Sal is a horror drag performer from Michigan and is 19 years old and is a polished entertainer and a rising star in the drag community. He created Villinda and other drag personas, as well as creating clothing of his own design and acting in community theater.
Sal describes a dark past with which he used to build and embellish the characters Linda and Villinda. Born and raised in Michigan Sal has explored community theater, sewing and fashion.
To keep up to date with everything that Timothy is working on, follow him on Facebook, Instagram, and Twitter at poshtwinkboi. Be sure to follow Harry and Austin on Twitter at @hhawk and @rainbowsquirtle, respectively. And be sure to follow Talking About Everything and The Draggedy Project on Stitcher Radio and iTunes! Keep checking back to draggedy.com for more episodes, pictures of gender performers, and links to more information about the artists we cover.
They discuss the differences between how drag is most generally portrayed in mainstream media and the radical possibilities which drag presents. The conversation also focuses on some of the evolutions of drag as an art form, including its movement from small-scale performances at gay clubs to wider audiences in theatres and mainstream media, such as RuPaul’s Drag Race.
Harry and Austin start their discussion by talking about the possibilities of drag, especially in how drag is able to comment on several different social issues apart from just gender. Austin believes that drag is able to explore all kinds of themes, including what it means to have a national identity, what it means to grow older, and what it means to be human in general.
Harry and Austin then discuss some of the terminology used in the world of drag, debating the terminology of “drag” between “gender artistry” or “gender performance,” and the politics of using such terminology within circles of gender performers.
After discussing some of the current trends in the drag scene, Harry and Austin each discuss the first time they were fully aware of the art of gender performance. First drag or gender performance experiences are almost always memorable, and there is no difference for the first drag memories of Harry and Austin. Sharing these memories leads to a discussion on the history of drag, from far-away history to more modern media history.
The conversation then turns back to more modern trends in the world of gender performance, focusing on different types of gender portrayals—between ultra-glamorous looks to everyday, exceptionally mundane looks. This turns to a discussion of the binary between the authentic and the inauthentic—can authenticity truly be achieved when using seemingly inauthentic means such as make-up, padding, and clothing choices?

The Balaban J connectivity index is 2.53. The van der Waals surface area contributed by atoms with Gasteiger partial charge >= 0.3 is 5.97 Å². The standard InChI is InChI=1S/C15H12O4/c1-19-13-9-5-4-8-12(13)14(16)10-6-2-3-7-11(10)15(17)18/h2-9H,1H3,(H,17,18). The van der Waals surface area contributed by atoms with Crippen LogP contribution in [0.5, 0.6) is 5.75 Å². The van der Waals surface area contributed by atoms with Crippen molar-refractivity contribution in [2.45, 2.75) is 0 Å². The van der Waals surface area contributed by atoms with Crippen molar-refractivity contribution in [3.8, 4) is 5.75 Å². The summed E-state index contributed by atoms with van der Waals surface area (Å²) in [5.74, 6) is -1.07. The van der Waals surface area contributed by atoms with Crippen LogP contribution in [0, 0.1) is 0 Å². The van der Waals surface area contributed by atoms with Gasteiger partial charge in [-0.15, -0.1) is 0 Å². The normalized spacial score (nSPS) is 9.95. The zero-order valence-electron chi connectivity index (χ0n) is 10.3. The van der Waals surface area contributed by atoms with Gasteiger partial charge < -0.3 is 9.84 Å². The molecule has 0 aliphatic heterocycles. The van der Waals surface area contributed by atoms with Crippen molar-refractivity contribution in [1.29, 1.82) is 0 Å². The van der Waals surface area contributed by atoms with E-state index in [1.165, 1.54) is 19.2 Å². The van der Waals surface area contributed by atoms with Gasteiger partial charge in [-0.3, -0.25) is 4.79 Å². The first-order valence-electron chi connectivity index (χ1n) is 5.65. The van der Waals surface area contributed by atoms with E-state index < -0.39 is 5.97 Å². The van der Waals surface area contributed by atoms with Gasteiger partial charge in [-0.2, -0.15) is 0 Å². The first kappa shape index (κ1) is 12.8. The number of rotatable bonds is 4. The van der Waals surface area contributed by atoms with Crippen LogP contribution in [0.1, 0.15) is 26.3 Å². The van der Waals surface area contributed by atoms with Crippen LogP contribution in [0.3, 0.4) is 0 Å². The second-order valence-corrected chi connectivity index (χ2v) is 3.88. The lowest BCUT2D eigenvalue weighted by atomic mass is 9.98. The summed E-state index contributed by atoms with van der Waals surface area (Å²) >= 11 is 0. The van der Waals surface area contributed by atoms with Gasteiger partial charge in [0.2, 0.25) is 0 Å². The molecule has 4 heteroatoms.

The conversation closes with a discussion of what The Draggedy Project entails—a discussion with gender performers about what their intentions are in their gender performances, the origins of their performance personas, and how the culture of gender performance interacts with the culture in which we live today.
Be sure to follow Harry and Austin on Twitter at @hhawk and @rainbowsquirtle, respectively. And be sure to follow Talking About Everything and The Draggedy Project on Stitcher Radio and iTunes! Keep checking back to www.draggedy.com for more episodes, pictures of gender performers, and links to more information about the artists we cover.
Austin writes: These performances come at a time influenced by video-sharing sites such as YouTube and the social graph in which performance itself has become elevated and idealized. This idealized form of performance also involves a high level of authenticity, which has become necessary for the popularization of any performer in today’s digital age. The gender performer has a unique role in this phenomenon, in that they both posses a high level of performance quality and are authentic in their self-expression, despite the assertion that gender performance is an attempt to “imitate.”
[Our] conversations shall focus not only on their performance choices and how such choices reflect public ideology surrounding gender, but also on how such choices reflect ideas surrounding other social constructions. These conversations will also attempt to investigate how the personal lives of gender performers, as well as the culture of our time, interact to create the final performance as presented to an audience.